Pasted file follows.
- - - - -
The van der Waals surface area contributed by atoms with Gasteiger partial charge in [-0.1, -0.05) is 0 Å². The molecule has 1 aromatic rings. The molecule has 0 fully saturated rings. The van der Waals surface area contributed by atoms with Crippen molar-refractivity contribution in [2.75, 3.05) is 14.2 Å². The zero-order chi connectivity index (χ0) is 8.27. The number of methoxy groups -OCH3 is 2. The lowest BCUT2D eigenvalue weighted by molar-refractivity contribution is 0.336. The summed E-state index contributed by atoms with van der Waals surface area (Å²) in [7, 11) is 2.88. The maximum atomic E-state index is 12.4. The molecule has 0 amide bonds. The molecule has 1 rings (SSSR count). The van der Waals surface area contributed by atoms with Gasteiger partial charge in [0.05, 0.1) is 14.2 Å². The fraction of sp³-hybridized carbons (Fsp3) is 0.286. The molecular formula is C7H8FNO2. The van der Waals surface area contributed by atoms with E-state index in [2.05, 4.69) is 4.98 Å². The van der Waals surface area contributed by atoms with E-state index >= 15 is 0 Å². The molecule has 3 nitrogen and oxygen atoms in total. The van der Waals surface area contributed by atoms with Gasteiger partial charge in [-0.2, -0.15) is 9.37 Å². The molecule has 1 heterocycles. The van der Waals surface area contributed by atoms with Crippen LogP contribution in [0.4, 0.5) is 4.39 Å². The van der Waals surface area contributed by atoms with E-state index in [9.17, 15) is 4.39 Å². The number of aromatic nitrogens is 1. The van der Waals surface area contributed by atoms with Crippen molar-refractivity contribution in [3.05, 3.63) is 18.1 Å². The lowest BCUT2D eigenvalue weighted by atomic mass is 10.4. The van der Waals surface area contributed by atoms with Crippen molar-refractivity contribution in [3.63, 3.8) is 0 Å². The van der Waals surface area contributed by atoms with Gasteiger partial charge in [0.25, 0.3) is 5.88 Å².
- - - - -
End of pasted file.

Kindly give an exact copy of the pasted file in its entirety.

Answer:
The van der Waals surface area contributed by atoms with Gasteiger partial charge in [-0.1, -0.05) is 0 Å². The molecule has 1 aromatic rings. The molecule has 0 fully saturated rings. The van der Waals surface area contributed by atoms with Crippen molar-refractivity contribution in [2.75, 3.05) is 14.2 Å². The zero-order chi connectivity index (χ0) is 8.27. The number of methoxy groups -OCH3 is 2. The lowest BCUT2D eigenvalue weighted by molar-refractivity contribution is 0.336. The summed E-state index contributed by atoms with van der Waals surface area (Å²) in [7, 11) is 2.88. The maximum atomic E-state index is 12.4. The molecule has 0 amide bonds. The molecule has 1 rings (SSSR count). The van der Waals surface area contributed by atoms with Gasteiger partial charge in [0.05, 0.1) is 14.2 Å². The fraction of sp³-hybridized carbons (Fsp3) is 0.286. The molecular formula is C7H8FNO2. The van der Waals surface area contributed by atoms with E-state index in [2.05, 4.69) is 4.98 Å². The van der Waals surface area contributed by atoms with E-state index >= 15 is 0 Å². The molecule has 3 nitrogen and oxygen atoms in total. The van der Waals surface area contributed by atoms with Gasteiger partial charge in [-0.2, -0.15) is 9.37 Å². The molecule has 1 heterocycles. The van der Waals surface area contributed by atoms with Crippen LogP contribution in [0.4, 0.5) is 4.39 Å². The van der Waals surface area contributed by atoms with E-state index in [9.17, 15) is 4.39 Å². The number of aromatic nitrogens is 1. The van der Waals surface area contributed by atoms with Crippen molar-refractivity contribution in [3.05, 3.63) is 18.1 Å². The lowest BCUT2D eigenvalue weighted by atomic mass is 10.4. The van der Waals surface area contributed by atoms with Crippen molar-refractivity contribution in [3.63, 3.8) is 0 Å². The van der Waals surface area contributed by atoms with Gasteiger partial charge in [0.25, 0.3) is 5.88 Å².